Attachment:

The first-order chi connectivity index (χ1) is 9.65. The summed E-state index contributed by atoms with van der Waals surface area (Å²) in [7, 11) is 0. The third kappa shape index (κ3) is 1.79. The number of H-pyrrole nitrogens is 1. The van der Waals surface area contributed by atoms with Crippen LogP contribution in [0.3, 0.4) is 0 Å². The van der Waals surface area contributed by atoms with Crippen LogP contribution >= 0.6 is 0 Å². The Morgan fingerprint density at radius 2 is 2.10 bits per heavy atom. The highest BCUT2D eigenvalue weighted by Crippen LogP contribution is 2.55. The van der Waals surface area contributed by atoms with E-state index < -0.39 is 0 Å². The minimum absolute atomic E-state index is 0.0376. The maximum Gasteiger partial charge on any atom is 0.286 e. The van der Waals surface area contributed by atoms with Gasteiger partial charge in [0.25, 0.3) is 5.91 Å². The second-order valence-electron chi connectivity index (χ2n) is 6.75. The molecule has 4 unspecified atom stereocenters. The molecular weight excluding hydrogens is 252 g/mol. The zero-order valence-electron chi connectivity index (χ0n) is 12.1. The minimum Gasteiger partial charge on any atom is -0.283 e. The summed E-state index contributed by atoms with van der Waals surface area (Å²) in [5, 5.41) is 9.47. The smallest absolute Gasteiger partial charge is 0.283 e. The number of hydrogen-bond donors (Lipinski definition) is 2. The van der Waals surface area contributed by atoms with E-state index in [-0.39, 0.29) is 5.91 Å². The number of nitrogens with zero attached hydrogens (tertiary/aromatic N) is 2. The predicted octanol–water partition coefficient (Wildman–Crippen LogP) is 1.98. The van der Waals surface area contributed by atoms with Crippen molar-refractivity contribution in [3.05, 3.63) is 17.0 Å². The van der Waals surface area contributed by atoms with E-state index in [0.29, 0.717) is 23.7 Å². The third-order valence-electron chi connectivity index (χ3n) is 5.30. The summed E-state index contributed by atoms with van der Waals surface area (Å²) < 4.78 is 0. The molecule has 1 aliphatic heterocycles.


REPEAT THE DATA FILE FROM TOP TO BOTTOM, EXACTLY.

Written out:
The first-order chi connectivity index (χ1) is 9.65. The summed E-state index contributed by atoms with van der Waals surface area (Å²) in [7, 11) is 0. The third kappa shape index (κ3) is 1.79. The number of H-pyrrole nitrogens is 1. The van der Waals surface area contributed by atoms with Crippen LogP contribution in [0.3, 0.4) is 0 Å². The van der Waals surface area contributed by atoms with Crippen LogP contribution >= 0.6 is 0 Å². The Morgan fingerprint density at radius 2 is 2.10 bits per heavy atom. The highest BCUT2D eigenvalue weighted by Crippen LogP contribution is 2.55. The van der Waals surface area contributed by atoms with E-state index < -0.39 is 0 Å². The minimum absolute atomic E-state index is 0.0376. The maximum Gasteiger partial charge on any atom is 0.286 e. The van der Waals surface area contributed by atoms with Gasteiger partial charge in [0.25, 0.3) is 5.91 Å². The second-order valence-electron chi connectivity index (χ2n) is 6.75. The molecule has 4 unspecified atom stereocenters. The molecular weight excluding hydrogens is 252 g/mol. The zero-order valence-electron chi connectivity index (χ0n) is 12.1. The minimum Gasteiger partial charge on any atom is -0.283 e. The summed E-state index contributed by atoms with van der Waals surface area (Å²) in [5, 5.41) is 9.47. The smallest absolute Gasteiger partial charge is 0.283 e. The number of hydrogen-bond donors (Lipinski definition) is 2. The van der Waals surface area contributed by atoms with E-state index in [-0.39, 0.29) is 5.91 Å². The number of nitrogens with zero attached hydrogens (tertiary/aromatic N) is 2. The predicted octanol–water partition coefficient (Wildman–Crippen LogP) is 1.98. The van der Waals surface area contributed by atoms with Crippen molar-refractivity contribution in [3.05, 3.63) is 17.0 Å². The van der Waals surface area contributed by atoms with E-state index in [0.29, 0.717) is 23.7 Å². The third-order valence-electron chi connectivity index (χ3n) is 5.30. The summed E-state index contributed by atoms with van der Waals surface area (Å²) < 4.78 is 0. The molecule has 1 aliphatic heterocycles.